The very next scene, we see Alia falling into water from a height. She swims through deep water until she sees a reflection of the sunlight. This was a beautiful montage which once again reflects Alia’s escapism. One must applaud the director’s vision and Rajeev Ravi’s cinematography, which is truly remarkable.
Another strong point of Udta Punjab are the performances. Shahid Kapoor’s portrayal of the quirky yet swag rockstar, is brilliant. Like his previous role in Haider, this too was quite obscure yet likeable. He demonstrates the transition from an addict to a sensible guy smoothly. Moreover, his chemistry with Alia (this time) is definitely Shaandaar.
Alia Bhatt essays a naïve girl who forcefully becomes a drug-addict. Her Bihari accent is perfect, and one cannot recognise her in the get-up she is in. Post her performance in this film and Highway, she has shown growth as an actress. In fact, she is the ‘Patakha Guddi’ of the movie!
Udta Punjab also marks the debut of Punjabi-superstar Diljit Dosanjh, in a full-fledged Bollywood role. He leaves a strong impact on the audience.
Whether it’s the angry cop avatar or the scenes when he becomes an admirer of Kareena, Diljit moulds well into his role. A dialogue, which sticks with the audience is:
“All the men in Punjab are drugged. Only the ladies can do something now.”
Kudos to Sudip Sharma for penning such thought-provoking lines. Kareena Kapoor Khan performs decently in her part as the doctor and therapist. At certain points in the film, she would say a dialogue and we would see how that affects the main characters, this was very nicely edited.
Satish Kaushik also performs nicely as Shahid’s funny uncle. His comic-timing is apt as always. Prabhjyot Singh as Diljit’s addict brother, Balli, shines in a mostly silent role. He emotes through his expressions and body-language perfectly. Watch out for him in this!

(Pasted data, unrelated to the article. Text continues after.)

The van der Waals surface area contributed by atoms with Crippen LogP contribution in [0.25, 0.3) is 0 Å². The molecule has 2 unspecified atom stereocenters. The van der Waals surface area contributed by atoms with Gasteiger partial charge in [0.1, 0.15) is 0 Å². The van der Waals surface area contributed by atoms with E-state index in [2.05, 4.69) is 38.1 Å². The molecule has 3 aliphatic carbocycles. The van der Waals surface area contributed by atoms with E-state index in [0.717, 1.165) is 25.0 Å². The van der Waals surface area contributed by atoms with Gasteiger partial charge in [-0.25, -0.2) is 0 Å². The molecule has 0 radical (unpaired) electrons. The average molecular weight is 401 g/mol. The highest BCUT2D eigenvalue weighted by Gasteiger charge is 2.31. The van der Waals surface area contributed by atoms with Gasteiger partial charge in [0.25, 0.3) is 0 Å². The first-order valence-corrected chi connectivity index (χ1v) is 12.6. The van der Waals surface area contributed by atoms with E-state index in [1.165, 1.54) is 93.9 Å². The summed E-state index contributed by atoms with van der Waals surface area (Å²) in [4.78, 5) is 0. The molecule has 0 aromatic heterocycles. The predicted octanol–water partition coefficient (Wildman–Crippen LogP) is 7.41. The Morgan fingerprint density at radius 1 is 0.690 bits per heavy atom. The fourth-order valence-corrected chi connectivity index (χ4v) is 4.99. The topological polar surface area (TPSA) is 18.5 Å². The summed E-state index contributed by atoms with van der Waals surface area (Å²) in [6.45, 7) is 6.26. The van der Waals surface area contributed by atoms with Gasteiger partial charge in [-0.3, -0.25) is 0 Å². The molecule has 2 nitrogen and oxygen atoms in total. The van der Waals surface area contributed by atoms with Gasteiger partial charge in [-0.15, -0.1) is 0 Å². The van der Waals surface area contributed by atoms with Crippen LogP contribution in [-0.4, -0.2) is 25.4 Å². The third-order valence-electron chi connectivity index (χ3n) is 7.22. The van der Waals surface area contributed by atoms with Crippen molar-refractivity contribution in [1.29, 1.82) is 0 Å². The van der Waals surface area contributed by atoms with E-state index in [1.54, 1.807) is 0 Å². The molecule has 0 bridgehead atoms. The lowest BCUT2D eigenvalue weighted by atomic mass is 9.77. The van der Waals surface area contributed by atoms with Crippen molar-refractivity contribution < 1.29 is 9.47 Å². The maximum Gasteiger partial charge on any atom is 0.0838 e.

Moving onto the music of the film, audiences are not disappointed. Having received a largely positive response to Bombay Velvet, Shaandaar and Fitoor’s songs, Amit Trivedi sparkles with another chartbuster album.
Songs like ‘Ud-Daa Punjab’, ‘Da Da Dasse’ and ‘Chitta Ve’ focus on the life-threatening consequences of drugs, while ‘Ikk Kudi’ and ‘Hass Nach Le’ encompass a philosophical ambience. Therefore, there is a clear distinction of what life can be like with and without consuming drugs.
Equally, Benedict Taylor’s background score is marvelous in maintaining the rural-feel to the film, as he used natural sounds to build-up the drama. The constant truck horn significantly acted like a wake-up call for Punjab, to stop substance abuse.
Any negatives? The second-half could have maintained the same intensity as the first-half. But perhaps this is to highlight the harmful consequences of drug abuse.
Despite this, the audience does not get bored. Also, there is a great deal of foul-language and adult content, which may not be appropriate for the faint-hearted, as such.
Overall, Udta Punjab is a daring and thought-provoking endeavour by Abhishek Chaubey. With the perfect amalgamation of realism and dark-humour, Udta Punjab proves that films can be serious yet entertain. It deserves a standing ovation!